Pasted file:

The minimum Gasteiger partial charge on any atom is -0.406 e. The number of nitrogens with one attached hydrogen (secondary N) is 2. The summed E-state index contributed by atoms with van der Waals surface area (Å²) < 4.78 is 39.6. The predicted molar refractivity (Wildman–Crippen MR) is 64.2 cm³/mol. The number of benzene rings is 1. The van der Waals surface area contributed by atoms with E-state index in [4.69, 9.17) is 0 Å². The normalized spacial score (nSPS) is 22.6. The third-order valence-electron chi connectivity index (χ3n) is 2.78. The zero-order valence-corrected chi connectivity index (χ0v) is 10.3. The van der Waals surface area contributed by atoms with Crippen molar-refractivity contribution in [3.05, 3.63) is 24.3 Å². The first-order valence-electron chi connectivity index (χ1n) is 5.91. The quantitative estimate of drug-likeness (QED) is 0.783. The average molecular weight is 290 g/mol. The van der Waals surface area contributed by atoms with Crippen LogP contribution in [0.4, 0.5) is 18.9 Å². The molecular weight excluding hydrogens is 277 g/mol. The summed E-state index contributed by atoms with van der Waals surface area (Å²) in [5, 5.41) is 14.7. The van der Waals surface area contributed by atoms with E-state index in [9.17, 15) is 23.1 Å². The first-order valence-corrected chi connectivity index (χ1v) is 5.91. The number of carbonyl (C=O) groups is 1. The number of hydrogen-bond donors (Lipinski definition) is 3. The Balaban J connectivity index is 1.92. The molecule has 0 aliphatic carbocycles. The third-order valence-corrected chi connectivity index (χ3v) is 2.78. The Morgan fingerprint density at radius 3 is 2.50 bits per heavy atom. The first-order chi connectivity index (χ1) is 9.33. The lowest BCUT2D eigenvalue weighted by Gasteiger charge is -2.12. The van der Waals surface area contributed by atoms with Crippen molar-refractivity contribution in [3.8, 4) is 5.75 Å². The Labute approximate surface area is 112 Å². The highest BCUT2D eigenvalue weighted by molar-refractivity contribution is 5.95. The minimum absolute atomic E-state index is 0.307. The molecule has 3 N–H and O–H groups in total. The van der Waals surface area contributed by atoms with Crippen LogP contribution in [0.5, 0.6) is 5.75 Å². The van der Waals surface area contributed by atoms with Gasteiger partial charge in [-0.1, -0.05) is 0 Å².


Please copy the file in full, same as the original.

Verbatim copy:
The minimum Gasteiger partial charge on any atom is -0.406 e. The number of nitrogens with one attached hydrogen (secondary N) is 2. The summed E-state index contributed by atoms with van der Waals surface area (Å²) < 4.78 is 39.6. The predicted molar refractivity (Wildman–Crippen MR) is 64.2 cm³/mol. The number of benzene rings is 1. The van der Waals surface area contributed by atoms with E-state index in [4.69, 9.17) is 0 Å². The normalized spacial score (nSPS) is 22.6. The third-order valence-electron chi connectivity index (χ3n) is 2.78. The zero-order valence-corrected chi connectivity index (χ0v) is 10.3. The van der Waals surface area contributed by atoms with Crippen molar-refractivity contribution in [3.05, 3.63) is 24.3 Å². The first-order valence-electron chi connectivity index (χ1n) is 5.91. The quantitative estimate of drug-likeness (QED) is 0.783. The average molecular weight is 290 g/mol. The van der Waals surface area contributed by atoms with Crippen LogP contribution in [0.4, 0.5) is 18.9 Å². The molecular weight excluding hydrogens is 277 g/mol. The summed E-state index contributed by atoms with van der Waals surface area (Å²) in [5, 5.41) is 14.7. The van der Waals surface area contributed by atoms with E-state index in [9.17, 15) is 23.1 Å². The first-order valence-corrected chi connectivity index (χ1v) is 5.91. The number of carbonyl (C=O) groups is 1. The number of hydrogen-bond donors (Lipinski definition) is 3. The Balaban J connectivity index is 1.92. The molecule has 0 aliphatic carbocycles. The third-order valence-corrected chi connectivity index (χ3v) is 2.78. The Morgan fingerprint density at radius 3 is 2.50 bits per heavy atom. The first-order chi connectivity index (χ1) is 9.33. The lowest BCUT2D eigenvalue weighted by Gasteiger charge is -2.12. The van der Waals surface area contributed by atoms with Crippen molar-refractivity contribution in [3.8, 4) is 5.75 Å². The Labute approximate surface area is 112 Å². The highest BCUT2D eigenvalue weighted by molar-refractivity contribution is 5.95. The minimum absolute atomic E-state index is 0.307. The molecule has 3 N–H and O–H groups in total. The van der Waals surface area contributed by atoms with Crippen LogP contribution in [0.5, 0.6) is 5.75 Å². The van der Waals surface area contributed by atoms with Gasteiger partial charge in [-0.1, -0.05) is 0 Å².